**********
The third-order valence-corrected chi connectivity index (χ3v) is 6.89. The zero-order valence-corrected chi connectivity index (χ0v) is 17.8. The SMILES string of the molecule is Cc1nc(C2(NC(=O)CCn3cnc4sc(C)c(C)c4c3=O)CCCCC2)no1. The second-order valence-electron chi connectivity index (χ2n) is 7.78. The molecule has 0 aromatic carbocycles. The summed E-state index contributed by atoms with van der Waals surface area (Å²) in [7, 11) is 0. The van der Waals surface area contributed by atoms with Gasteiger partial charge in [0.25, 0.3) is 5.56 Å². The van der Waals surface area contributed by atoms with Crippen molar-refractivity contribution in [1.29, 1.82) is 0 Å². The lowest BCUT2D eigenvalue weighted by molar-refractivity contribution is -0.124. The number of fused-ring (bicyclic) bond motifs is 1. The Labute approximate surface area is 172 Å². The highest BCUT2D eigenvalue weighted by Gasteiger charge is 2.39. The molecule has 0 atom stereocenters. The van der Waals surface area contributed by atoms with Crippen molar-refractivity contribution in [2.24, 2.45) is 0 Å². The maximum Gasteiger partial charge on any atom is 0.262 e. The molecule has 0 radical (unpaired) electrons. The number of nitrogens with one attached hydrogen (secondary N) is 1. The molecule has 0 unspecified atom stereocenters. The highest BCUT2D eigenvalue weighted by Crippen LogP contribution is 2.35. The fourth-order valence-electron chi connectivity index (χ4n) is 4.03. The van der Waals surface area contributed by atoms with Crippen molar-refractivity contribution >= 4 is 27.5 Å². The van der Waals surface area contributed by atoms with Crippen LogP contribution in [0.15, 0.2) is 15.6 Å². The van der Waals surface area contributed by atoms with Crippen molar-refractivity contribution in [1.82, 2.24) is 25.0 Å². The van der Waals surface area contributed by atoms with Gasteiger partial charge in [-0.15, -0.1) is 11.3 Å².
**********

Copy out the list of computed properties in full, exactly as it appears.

The third-order valence-corrected chi connectivity index (χ3v) is 6.89. The zero-order valence-corrected chi connectivity index (χ0v) is 17.8. The SMILES string of the molecule is Cc1nc(C2(NC(=O)CCn3cnc4sc(C)c(C)c4c3=O)CCCCC2)no1. The second-order valence-electron chi connectivity index (χ2n) is 7.78. The molecule has 0 aromatic carbocycles. The summed E-state index contributed by atoms with van der Waals surface area (Å²) in [7, 11) is 0. The van der Waals surface area contributed by atoms with Gasteiger partial charge in [0.25, 0.3) is 5.56 Å². The van der Waals surface area contributed by atoms with Crippen molar-refractivity contribution in [1.29, 1.82) is 0 Å². The lowest BCUT2D eigenvalue weighted by molar-refractivity contribution is -0.124. The number of fused-ring (bicyclic) bond motifs is 1. The Labute approximate surface area is 172 Å². The highest BCUT2D eigenvalue weighted by Gasteiger charge is 2.39. The molecule has 0 atom stereocenters. The van der Waals surface area contributed by atoms with Crippen molar-refractivity contribution in [2.24, 2.45) is 0 Å². The maximum Gasteiger partial charge on any atom is 0.262 e. The molecule has 0 radical (unpaired) electrons. The number of nitrogens with one attached hydrogen (secondary N) is 1. The molecule has 0 unspecified atom stereocenters. The highest BCUT2D eigenvalue weighted by Crippen LogP contribution is 2.35. The fourth-order valence-electron chi connectivity index (χ4n) is 4.03. The van der Waals surface area contributed by atoms with Crippen molar-refractivity contribution >= 4 is 27.5 Å². The van der Waals surface area contributed by atoms with Crippen LogP contribution in [0.15, 0.2) is 15.6 Å². The van der Waals surface area contributed by atoms with Crippen molar-refractivity contribution in [1.82, 2.24) is 25.0 Å². The van der Waals surface area contributed by atoms with Gasteiger partial charge in [-0.15, -0.1) is 11.3 Å².